First Juan Williams and now Keith Olbermann. Indeed, both journalists were canned for alleged “conflicts of interest,” which supposedly inhibit their ability to be “impartial” and “objective” news analysts. But this alleged “conflict of interest” is utter nonsense; both men have been seriously wronged.
Olbermann’s case broke today after it was found that he had donated money to three Democratic candidates — Kentucky Senate candidate Jack Conway and Arizona Reps. Raul Grijalva and Gabrielle Giffords — during the just-now-concluded 2010 election cycle. As a result, Olbermann has been suspended indefinitely without pay.
Williams, of course, was fired by NPR after opining on Fox News about his fear of Muslims. “His remarks on The O’Reilly Factor…were inconsistent with our editorial standards and practices, and undermined his credibility as a news analyst with NPR,” the station explained in a prepared statement.
Williams’ credibility supposedly suffered because by voicing opinions on certain topics he allegedly undermined his “objectivity” and “impartiality” on those same topics.
Ditto Olbermann, we are told: By donating money to candidates, he tells viewers, in effect, that he is not fair, objective and impartial. News organizations like NPR and NBC depend on viewers’ belief that they are impartial and objective dispensers of the news.
That’s the rationale, anyhow, used to justify the firing of both men. But that rationale won’t wash, and here’s why:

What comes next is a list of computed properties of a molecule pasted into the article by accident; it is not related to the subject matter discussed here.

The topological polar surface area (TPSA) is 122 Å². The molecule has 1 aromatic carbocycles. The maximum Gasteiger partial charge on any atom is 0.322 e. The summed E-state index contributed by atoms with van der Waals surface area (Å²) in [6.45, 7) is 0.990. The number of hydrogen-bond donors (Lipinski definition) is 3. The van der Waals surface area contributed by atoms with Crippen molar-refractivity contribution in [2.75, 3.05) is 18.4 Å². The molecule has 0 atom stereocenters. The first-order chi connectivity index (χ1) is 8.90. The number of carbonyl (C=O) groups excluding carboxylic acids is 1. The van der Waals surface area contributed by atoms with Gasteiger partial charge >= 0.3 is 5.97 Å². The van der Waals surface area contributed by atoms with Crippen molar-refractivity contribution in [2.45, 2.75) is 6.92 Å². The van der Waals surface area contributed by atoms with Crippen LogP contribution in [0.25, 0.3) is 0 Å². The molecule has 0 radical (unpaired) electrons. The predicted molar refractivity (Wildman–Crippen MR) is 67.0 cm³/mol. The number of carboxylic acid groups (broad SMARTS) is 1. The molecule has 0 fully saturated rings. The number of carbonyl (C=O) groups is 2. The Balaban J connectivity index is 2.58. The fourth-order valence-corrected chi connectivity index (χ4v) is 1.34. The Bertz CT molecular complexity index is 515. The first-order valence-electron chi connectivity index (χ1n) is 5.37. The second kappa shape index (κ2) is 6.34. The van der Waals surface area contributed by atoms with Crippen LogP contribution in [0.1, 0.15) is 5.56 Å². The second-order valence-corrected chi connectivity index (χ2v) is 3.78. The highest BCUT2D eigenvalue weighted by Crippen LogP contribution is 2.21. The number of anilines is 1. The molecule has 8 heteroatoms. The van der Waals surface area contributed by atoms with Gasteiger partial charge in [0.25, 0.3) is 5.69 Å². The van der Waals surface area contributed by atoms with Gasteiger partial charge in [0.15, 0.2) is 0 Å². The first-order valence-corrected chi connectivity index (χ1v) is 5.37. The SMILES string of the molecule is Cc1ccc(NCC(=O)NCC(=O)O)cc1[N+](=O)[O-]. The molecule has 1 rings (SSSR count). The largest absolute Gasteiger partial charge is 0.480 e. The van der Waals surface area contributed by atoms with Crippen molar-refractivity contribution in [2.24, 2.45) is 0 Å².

First, everyone knows that objectivity is a myth; it doesn’t exist. After all, everyone, including reporters and journalists — heck, especially reporters and journalists! — has opinions. And these opinions simply cannot be divorced from a journalist’s work.
In fact, these opinions shape and influence a journalist’s story selection and focus, sources and reporting — and it is foolish and naïve to suggest otherwise.
To be sure, there is such a thing as fairness and balance. And, in a free and open marketplace of ideas, readers and viewers can and do judge for themselves whether a reporter is fair and balanced.
After all, the great thing about journalism is that it is in the public domain for everyone to assess, judge and criticize. Consequently, news consumers can and do scrutinize and analyze a journalist’s work.
News executives, then, should not short-circuit this market-driven process by falsely imposing upon journalists their own artificial sense of “objectivity” and “impartiality.” Their so-called standards represent nothing more than the executives’ own biases and prejudices.
Certainly, this is true in the case of Juan Williams, whose only sin seems to be that he voiced a politically incorrect sentiment on a network, Fox News, that NPR executives hate and despise.
Ditto Olbermann, whose political views have long been on public display every night during Countdown with Keith Olbermann. So the idea that Olbermann is a left-wing Democratic partisan will surprise and shock no one. Indeed, as John Podhoretz observes:
Olbermann [was] suspended because giving Democrats $100 million worth of free commercial time is ethical, but writing a few thousand [dollars] in checks isn’t. Hilarious.
That’s exactly right. And what’s more, it is by no means clear that “objective” journalists are necessarily any more successful at unearthing news and information and delivering said information to consumers.